"The funeral and the wedding, the hired mourners and the guests at the marriage-feast, are set against one another. The first clause intimates the spontaneous manifestation of the feelings of the heart; the second, their formal expression in the
performances at funerals and weddings and on other solemn occasions. The contrast is found in the Lord's allusion to the sulky children in the marketplace, who would not join their companions' play: 'We have piped unto you, and ye have not danced; we have mourned unto you, and ye have not lamented' (Mat 11:17)" (Pulpit).

A TIME TO WEEP... A TIME TO MOURN: Abraham wept for his wife Sarah (Gen 23:2). Israel wept when carried into captivity in Babylon (Psa 137:1). Such a time to weep was when the Son of man was taken away from his disciples (Joh 16:20). Cp Mat 5:4; Rom 12:15. There is also spiritual sorrow, brought about by the sin and its effects (Jam 4:9; Acts 2:37; 2Co 7:11). At a time when Judah should have been weeping and mourning because their sins had brought calamity upon the nation, the prophet Isaiah saw instead a false and disgusting rejoicing and feasting: "Let us eat and drink," they said, "for tomorrow we die" (Isa 22:12,13).

A TIME TO LAUGH: Or to rejoice. Cp the "songs of joy" (Psa 126:1,2,6). "Blessed are you who weep now, for you will laugh" (Luk 6:21).

A TIME TO MOURN: Heb "shaphad" = to lament, to beat the breast. See Gen 37:34,35; Deu 34:5-8; Luk 18:13; 23:48.

A TIME TO DANCE: David danced before the ark when it was brought into Jerusalem (2Sa 6:16). In the Kingdom God's saints will dance for joy (Psa 149:3). God may turn our times of mourning into times of great joy: "You turned my wailing into dancing; you removed my sackcloth and clothed me with joy" (Psa 30:11).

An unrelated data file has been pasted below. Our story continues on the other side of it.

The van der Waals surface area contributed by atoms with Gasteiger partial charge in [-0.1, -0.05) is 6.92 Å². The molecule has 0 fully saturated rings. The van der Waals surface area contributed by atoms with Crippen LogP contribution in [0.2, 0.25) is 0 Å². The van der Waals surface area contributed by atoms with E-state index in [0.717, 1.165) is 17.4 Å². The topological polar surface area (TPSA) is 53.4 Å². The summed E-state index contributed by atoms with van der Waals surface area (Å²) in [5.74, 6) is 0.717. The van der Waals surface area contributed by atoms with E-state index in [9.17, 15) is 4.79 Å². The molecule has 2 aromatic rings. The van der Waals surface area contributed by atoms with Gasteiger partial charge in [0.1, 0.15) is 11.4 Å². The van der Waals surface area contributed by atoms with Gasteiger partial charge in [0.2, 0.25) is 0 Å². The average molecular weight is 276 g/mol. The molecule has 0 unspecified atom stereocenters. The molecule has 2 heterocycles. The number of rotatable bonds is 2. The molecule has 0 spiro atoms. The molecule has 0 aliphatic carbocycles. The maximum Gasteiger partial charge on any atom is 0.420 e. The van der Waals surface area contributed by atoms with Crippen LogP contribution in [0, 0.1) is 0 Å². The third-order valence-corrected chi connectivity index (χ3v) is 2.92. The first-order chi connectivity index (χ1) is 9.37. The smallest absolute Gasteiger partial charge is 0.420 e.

May laughing and dancing be legitimate pastimes for the children of God? Of course they may, in measure and in innocence. There are some who find any amusement or recreation to be sinful, and self-indulgent, and thus to be avoided, or at least frowned upon. But this verse suggests otherwise. What healthy adult does not need, and enjoy, a bit of fun, of frolic with small children, of "smelling the flowers", of a carefree game now and then? However, it is the "now and then" that ought to be stressed too; a life that is devoted to such "play" is a sad life indeed, and a tragic adulteration of God's wonderful gift of that life. But a periodic relaxation, of fun and games, of picnic and party, is surely a necessary means of regenerating the mental and spiritual faculties.

Ecc 3:5